Originally written in 2005:
[Of Love and a Big Red Bird]
You only think you’ve got me figured out. At five feet tall and one hundred and mumble-mumble pounds, on the exterior, I am a calm, shy individual. Those who do actually know me best realize that I’m also overdramatic, a cut-up, and very passionate about too many things to have any hope of leading a sane, peaceful life. I am a reader, a writer, a musician, an artist, a disciple, a friend... a lot of things, really. One thing you will be able to tell is that I am certainly not an athlete. I’m a short, round ball of curves and can barely lift the laptop I’m writing on now (to my credit, though, it’s an unusually heavy computer). Therefore, logic will probably lead you to believe that the last thing in the world that would interest me is sports. But, I’m afraid your sense of logic has failed you this time. What happens when I put on my favorite sweatshirt, a slightly faded St. Louis Blues sweatshirt? While I may not be able to run more than a block without utterly collapsing of oxygen deprivation, and while the only thing I seem to be able to catch is a big, fat cold, I possess an unquenchably deep appreciation for home-city professional sports—especially for the St. Louis Cardinals.
Two years ago, when my preciousssssss (Ahem. Sorry, I started to channel Gollum for a moment there) team won the pre-World-Series play-offs in the final game, I screamed and danced giddily in spastic circles along with half of the residents of
Much of the love I have for this team clearly stems from home city loyalty. The first eight years of my life, being the developmental years, fully instilled a deep love for all things Arch-related. I may not have lived in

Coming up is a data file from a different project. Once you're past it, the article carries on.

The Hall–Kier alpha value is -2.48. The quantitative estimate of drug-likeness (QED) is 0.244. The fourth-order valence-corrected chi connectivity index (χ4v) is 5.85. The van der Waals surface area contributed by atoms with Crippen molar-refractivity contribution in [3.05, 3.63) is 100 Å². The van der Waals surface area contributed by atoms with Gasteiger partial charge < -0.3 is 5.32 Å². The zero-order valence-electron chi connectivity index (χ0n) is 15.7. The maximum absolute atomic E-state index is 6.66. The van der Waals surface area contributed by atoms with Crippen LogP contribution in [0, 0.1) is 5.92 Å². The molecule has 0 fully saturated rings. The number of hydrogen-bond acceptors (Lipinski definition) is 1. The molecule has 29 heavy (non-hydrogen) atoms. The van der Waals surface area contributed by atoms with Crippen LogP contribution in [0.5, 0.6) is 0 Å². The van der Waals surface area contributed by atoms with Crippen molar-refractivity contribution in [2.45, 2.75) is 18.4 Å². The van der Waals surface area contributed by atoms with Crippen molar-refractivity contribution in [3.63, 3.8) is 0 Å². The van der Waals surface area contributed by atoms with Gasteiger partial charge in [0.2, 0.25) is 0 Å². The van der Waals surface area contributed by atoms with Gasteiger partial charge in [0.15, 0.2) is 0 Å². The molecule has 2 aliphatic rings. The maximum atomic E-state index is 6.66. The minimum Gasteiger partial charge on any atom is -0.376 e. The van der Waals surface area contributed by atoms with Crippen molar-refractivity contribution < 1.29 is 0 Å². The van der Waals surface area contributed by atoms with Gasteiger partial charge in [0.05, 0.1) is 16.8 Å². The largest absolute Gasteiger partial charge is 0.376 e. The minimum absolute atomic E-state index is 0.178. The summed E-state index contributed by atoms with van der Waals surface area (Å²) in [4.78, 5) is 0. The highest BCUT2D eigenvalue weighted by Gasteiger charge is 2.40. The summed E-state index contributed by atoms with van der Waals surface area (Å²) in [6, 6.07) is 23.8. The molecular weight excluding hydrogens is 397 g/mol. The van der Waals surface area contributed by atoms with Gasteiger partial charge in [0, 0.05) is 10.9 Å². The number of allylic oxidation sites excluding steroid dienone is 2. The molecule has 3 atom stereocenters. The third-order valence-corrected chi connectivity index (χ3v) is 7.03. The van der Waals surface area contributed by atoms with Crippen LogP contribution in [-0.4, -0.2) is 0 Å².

At nineteen years old, with a two-year-old daughter in tow and a husband who was quite frankly not ready to be a husband, my mother was diagnosed with cancer of the spinal cord. Given six months to live, she slowly lost the use of her limbs, one by one. To top it all off, as she gradually came to completely rely on a wheelchair to move until she finally became a full-fledged quadriplegic, [Section removed out of respect for repaired relationships], she found herself a single mom.
I have a dim memory, from around two years of age, helping her put on a pair of shorts. For many years, I believed it had been a dream, but as I learned more about her decline, I realize that it was a memory. I had actually stood by her bed, holding her shorts out, as she strained to lift her legs, one-by-one, and slip them into a pair of shorts. The mere act of getting dressed exhausted her. Soon, steroids bloated her small frame up to a whopping 220 pounds. The stunningly beautiful young woman who had gone through life with an energy and stamina to be reckoned with was now blown up 100 pounds heavier and confined to a wheelchair and a hospital bed for the rest of her life, learning to find solace in more inactive interests, such as reading those Danielle Steele books, and watching soap operas and televised sports.
Anyone who had known her before cancer ravaged her young body could no longer recognize the post-cancer Michelle.